Chelsea, 25: London, UK
In this series I sit down and have a chinwag with some of my fellow expats from all around the globe. We cover what makes them tick, and ask them to share any advice they may have on moving, living their best expat lives and their pro-tips on making it in their new home. Hopefully their collective experiences help give you an insight into how to kill at the expat game.
Where do you consider yourself to originally be from?
I’m a kiwi (although I get asked way too often whereabouts in Australia I’m from).
Why did you decide to move, and how long have you been living in London?
I’d spent quite a bit of my childhood living in London, and so once my husband and I had both finished our degrees we decided it was now or never. We’d been living in Auckland, NZ for several years and both hated the humidity, the lack of culture, and the relentless noise. We had a little apartment right in the middle of the city and it was just loud and grubby.
We moved to London a year and a half ago, and live way out in Zone 6 (about a 45 minute journey into London on the train). We bloody love it. We’ve got a cute little place with an amazing garden, and heaps of nice walking tracks around us. It’s sort of strange that we escaped New Zealand and moved to London to get a bit of peace and quiet, but it’s working out great for us right now.
What do you do for a living?
I work at a company that sells products to fertility clinics – I really love my job and work with an incredible team. We’re really focused on promoting fairness in the NHS with regard to IVF cycle funding; I really admire that we support this side of the industry – it’s not just about making money. I love going into the clinics and observing the different things they do. Watching a sperm being injected into an egg is cool anyway, but realising that’s a couple’s chance at a baby and thinking of all the emotions that are involved in this moment is quite overwhelming. It’s a career opportunity I would never have got if I’d stayed in New Zealand.
What is your favourite thing about London?
There is always something on! Sometimes things are ridiculously expensive, but it’s really important to make the effort to go out regularly – visit a museum, see a show, go to a festival – if you can afford it after rent that is!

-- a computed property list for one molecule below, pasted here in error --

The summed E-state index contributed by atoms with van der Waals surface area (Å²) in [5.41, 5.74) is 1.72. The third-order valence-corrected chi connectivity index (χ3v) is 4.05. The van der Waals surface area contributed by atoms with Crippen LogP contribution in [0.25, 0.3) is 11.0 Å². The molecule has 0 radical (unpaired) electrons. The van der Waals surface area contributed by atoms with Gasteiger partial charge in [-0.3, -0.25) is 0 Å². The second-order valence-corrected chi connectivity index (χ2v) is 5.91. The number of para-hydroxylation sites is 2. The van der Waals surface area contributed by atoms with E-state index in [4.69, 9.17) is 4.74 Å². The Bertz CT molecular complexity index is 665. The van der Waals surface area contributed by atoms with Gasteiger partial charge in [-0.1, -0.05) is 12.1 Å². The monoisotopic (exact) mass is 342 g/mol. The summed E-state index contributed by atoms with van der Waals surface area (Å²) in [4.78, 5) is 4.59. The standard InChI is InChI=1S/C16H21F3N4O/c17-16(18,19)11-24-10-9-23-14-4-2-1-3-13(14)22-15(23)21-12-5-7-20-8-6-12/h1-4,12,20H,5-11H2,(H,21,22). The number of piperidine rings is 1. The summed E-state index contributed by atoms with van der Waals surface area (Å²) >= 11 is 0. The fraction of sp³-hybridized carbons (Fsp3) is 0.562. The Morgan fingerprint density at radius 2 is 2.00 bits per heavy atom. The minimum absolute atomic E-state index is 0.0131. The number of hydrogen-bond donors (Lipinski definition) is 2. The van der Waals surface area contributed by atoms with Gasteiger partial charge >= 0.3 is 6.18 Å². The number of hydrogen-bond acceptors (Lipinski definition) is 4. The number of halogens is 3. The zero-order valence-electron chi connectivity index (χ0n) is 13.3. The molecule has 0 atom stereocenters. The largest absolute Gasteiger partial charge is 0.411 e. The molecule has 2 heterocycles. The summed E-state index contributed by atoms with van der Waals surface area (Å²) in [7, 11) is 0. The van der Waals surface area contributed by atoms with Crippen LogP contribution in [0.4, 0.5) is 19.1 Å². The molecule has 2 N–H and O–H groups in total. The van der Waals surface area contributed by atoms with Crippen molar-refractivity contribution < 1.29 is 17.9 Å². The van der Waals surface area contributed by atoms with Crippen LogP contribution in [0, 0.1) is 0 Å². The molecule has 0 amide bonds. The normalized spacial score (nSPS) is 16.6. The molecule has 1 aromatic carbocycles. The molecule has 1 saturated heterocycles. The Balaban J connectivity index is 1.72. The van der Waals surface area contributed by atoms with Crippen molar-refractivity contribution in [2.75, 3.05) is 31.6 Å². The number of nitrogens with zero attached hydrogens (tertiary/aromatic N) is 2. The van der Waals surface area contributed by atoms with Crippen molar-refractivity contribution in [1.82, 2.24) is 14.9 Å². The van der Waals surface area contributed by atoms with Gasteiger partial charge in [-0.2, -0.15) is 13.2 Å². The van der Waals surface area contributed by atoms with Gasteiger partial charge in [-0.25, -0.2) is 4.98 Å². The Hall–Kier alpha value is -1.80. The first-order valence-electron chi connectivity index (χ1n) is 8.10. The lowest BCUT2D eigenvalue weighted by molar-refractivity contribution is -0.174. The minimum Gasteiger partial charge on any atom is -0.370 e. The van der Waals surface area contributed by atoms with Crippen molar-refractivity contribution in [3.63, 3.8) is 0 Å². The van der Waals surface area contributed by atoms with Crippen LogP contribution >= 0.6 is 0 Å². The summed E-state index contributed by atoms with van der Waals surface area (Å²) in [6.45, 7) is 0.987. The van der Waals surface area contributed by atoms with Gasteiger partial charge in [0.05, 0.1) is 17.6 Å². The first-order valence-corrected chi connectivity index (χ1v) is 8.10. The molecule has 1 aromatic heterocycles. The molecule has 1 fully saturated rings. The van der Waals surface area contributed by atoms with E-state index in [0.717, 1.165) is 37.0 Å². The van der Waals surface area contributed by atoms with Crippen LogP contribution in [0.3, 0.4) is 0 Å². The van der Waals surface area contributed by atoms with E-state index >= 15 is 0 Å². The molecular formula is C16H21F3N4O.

What are the biggest challenges or culture shocks you have experienced since moving to London?
New Zealand is full of friendly people who smile at you when you walk by, and will stop you in the street to say something nice. London can be a weird, lonely place if you don’t know anyone. I’ll never quite get over my morning commute, which involves an absolutely rammed train carriage, an awkward cramped pose with your head in someone’s armpit and your bum against someone’s knee, and dead silence.
What are the biggest advantages to living in London?
It’s an amazing lifestyle while you’re young. I couldn’t do it forever, but the fun things on in London and the cheap travel to the rest of Europe are brilliant.
What are the biggest disadvantages to living in London?
It can be hard sometimes living on the other side of the world from my family and friends back home. Fortunately, with things like WhatsApp and Skype, it doesn’t feel so far away. My mum lived in London in her 20s and could only afford to call home a few times a year, and I think that would be really difficult for me.
Is living in London expensive? What do the following cost:
Average monthly rent: My rent is 950 GBP between the two of us…but then it turns out that over here you pay council tax (another 120 GBP a month), bills, food and a monthly railcard (240 GBP).
Petrol: Because of the aforementioned costs, I can’t say I know the price of petrol because there’s no way I can afford a car!
A Beer: A pint of beer is roughly a fiver, but you can usually find me enjoying a G&T or a nice wine!
So super expensive. I’ve found takeaways are outrageously expensive where I live, but a supermarket shop is usually very reasonable.
What do you like to do in your spare time?